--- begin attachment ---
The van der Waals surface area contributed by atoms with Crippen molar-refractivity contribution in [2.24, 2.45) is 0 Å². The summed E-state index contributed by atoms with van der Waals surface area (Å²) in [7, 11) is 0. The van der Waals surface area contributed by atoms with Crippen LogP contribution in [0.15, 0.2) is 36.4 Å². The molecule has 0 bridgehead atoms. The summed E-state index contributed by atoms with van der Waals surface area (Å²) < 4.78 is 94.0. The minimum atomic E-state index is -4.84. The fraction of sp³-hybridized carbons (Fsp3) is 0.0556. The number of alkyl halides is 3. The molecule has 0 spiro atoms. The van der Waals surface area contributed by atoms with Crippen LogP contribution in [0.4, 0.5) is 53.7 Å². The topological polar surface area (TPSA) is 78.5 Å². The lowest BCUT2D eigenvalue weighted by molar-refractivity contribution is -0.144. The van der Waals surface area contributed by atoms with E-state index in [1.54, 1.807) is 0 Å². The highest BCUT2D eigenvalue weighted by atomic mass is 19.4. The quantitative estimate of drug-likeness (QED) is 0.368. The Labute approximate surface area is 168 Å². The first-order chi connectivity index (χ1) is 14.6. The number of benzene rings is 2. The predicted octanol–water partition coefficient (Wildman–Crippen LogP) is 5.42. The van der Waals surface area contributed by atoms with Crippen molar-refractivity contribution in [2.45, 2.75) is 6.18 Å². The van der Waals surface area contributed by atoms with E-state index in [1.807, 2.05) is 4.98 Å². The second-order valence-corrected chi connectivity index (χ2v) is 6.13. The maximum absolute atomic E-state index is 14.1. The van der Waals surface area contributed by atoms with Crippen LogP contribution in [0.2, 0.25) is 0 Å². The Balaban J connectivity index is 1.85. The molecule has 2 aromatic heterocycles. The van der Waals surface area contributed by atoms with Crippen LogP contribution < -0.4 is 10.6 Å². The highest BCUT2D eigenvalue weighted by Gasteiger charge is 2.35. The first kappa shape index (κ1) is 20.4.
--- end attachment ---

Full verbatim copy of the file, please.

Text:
The van der Waals surface area contributed by atoms with Crippen molar-refractivity contribution in [2.24, 2.45) is 0 Å². The summed E-state index contributed by atoms with van der Waals surface area (Å²) in [7, 11) is 0. The van der Waals surface area contributed by atoms with Crippen LogP contribution in [0.15, 0.2) is 36.4 Å². The molecule has 0 bridgehead atoms. The summed E-state index contributed by atoms with van der Waals surface area (Å²) < 4.78 is 94.0. The minimum atomic E-state index is -4.84. The fraction of sp³-hybridized carbons (Fsp3) is 0.0556. The number of alkyl halides is 3. The molecule has 0 spiro atoms. The van der Waals surface area contributed by atoms with Crippen LogP contribution in [0.4, 0.5) is 53.7 Å². The topological polar surface area (TPSA) is 78.5 Å². The lowest BCUT2D eigenvalue weighted by molar-refractivity contribution is -0.144. The van der Waals surface area contributed by atoms with E-state index in [1.54, 1.807) is 0 Å². The highest BCUT2D eigenvalue weighted by atomic mass is 19.4. The quantitative estimate of drug-likeness (QED) is 0.368. The Labute approximate surface area is 168 Å². The first-order chi connectivity index (χ1) is 14.6. The number of benzene rings is 2. The predicted octanol–water partition coefficient (Wildman–Crippen LogP) is 5.42. The van der Waals surface area contributed by atoms with Crippen molar-refractivity contribution in [2.45, 2.75) is 6.18 Å². The van der Waals surface area contributed by atoms with E-state index in [1.807, 2.05) is 4.98 Å². The second-order valence-corrected chi connectivity index (χ2v) is 6.13. The maximum absolute atomic E-state index is 14.1. The van der Waals surface area contributed by atoms with Crippen LogP contribution in [0.2, 0.25) is 0 Å². The Balaban J connectivity index is 1.85. The molecule has 2 aromatic heterocycles. The van der Waals surface area contributed by atoms with Crippen LogP contribution < -0.4 is 10.6 Å². The highest BCUT2D eigenvalue weighted by Gasteiger charge is 2.35. The first kappa shape index (κ1) is 20.4.